Watching whales can be an exhilarating experience. Seeing some of the world's largest, and sometimes most endangered, species is fast becoming a must-do wildlife experience all over the world. Whale watching can be done for recreational purposes, but also for scientific research and educational reasons.
Throughout the 1980s and 1990s whale watching spread throughout the world. It was estimated that in the year 2000, 11.3 million participants participated in this activity, generating around US$1.5bn – making it an important tourism resource and adding an economic reason for whale conservation.
Today whale watching is carried out in various ways:
Water-based, using vessels ranging from kayaks and sailboats through to fishing or whaling boats and custom-built craft that can carry hundreds of people.
Land-based, at strategic lookouts that allow watching of the species that come very close to shore.
Air-based, offering helicopter viewing of species that usually stay some distance from the shore.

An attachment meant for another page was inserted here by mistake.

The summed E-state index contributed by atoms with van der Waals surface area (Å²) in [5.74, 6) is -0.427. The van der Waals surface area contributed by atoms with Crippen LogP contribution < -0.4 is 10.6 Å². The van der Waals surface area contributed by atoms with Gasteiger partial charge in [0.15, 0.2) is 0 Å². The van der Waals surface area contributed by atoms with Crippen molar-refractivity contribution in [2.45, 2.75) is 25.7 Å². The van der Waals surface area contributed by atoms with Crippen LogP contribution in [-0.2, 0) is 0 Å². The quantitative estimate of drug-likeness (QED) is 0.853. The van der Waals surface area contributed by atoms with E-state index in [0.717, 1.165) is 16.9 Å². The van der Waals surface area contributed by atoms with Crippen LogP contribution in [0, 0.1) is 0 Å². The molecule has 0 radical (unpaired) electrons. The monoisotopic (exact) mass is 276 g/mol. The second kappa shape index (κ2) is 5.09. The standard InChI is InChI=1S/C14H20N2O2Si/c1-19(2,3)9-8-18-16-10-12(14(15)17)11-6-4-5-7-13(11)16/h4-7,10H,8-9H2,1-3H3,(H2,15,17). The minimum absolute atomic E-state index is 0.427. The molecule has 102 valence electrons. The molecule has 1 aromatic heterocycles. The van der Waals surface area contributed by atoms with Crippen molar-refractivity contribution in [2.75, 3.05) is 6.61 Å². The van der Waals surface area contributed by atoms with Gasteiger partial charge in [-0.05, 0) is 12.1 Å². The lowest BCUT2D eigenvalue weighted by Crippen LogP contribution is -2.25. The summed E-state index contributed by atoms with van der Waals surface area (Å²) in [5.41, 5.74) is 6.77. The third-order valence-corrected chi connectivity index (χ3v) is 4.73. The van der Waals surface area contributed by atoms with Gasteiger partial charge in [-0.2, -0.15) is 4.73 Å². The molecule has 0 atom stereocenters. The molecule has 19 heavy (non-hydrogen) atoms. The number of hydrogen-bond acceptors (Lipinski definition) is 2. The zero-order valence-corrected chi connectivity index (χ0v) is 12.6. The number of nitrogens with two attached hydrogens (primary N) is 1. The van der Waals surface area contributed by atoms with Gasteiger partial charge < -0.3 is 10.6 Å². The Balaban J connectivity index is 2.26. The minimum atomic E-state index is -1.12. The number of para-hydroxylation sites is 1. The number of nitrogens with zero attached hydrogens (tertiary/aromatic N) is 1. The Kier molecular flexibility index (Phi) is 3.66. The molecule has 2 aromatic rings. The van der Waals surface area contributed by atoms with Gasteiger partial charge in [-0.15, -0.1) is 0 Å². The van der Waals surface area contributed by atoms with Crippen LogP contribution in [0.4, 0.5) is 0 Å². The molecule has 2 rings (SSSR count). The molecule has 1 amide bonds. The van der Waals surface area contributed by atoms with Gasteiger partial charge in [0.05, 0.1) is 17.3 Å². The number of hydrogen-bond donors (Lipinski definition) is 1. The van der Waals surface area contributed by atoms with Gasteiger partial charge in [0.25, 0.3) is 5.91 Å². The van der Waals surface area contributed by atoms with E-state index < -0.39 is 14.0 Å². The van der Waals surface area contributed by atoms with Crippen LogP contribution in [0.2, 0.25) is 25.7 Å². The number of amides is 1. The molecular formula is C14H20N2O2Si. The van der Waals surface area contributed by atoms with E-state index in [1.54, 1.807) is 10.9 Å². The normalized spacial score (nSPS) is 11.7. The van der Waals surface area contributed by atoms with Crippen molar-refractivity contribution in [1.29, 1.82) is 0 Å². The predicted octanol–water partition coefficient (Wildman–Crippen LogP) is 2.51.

Our whale sightings map
Below you will find a link to our NSW whale sightings map, it is created from official sightings up and down the east coast by rangers and our conservation and tourism partners as well as you, our national parks visitors.
You can submit a sighting to this map in three ways, by sending as a tweet to our @wildaboutwhales profile on twitter with the #whaleon hashtag, emailing us at email@example.com, or through our mobile app. It will then be moderated by our team to ensure the validity of the sighting (and that it isn't a whale that was reported earlier). If it passes muster, you'll soon see your sighting on our map. *Please note that moderators are only online between the hours of 9-5 Mondays to Fridays.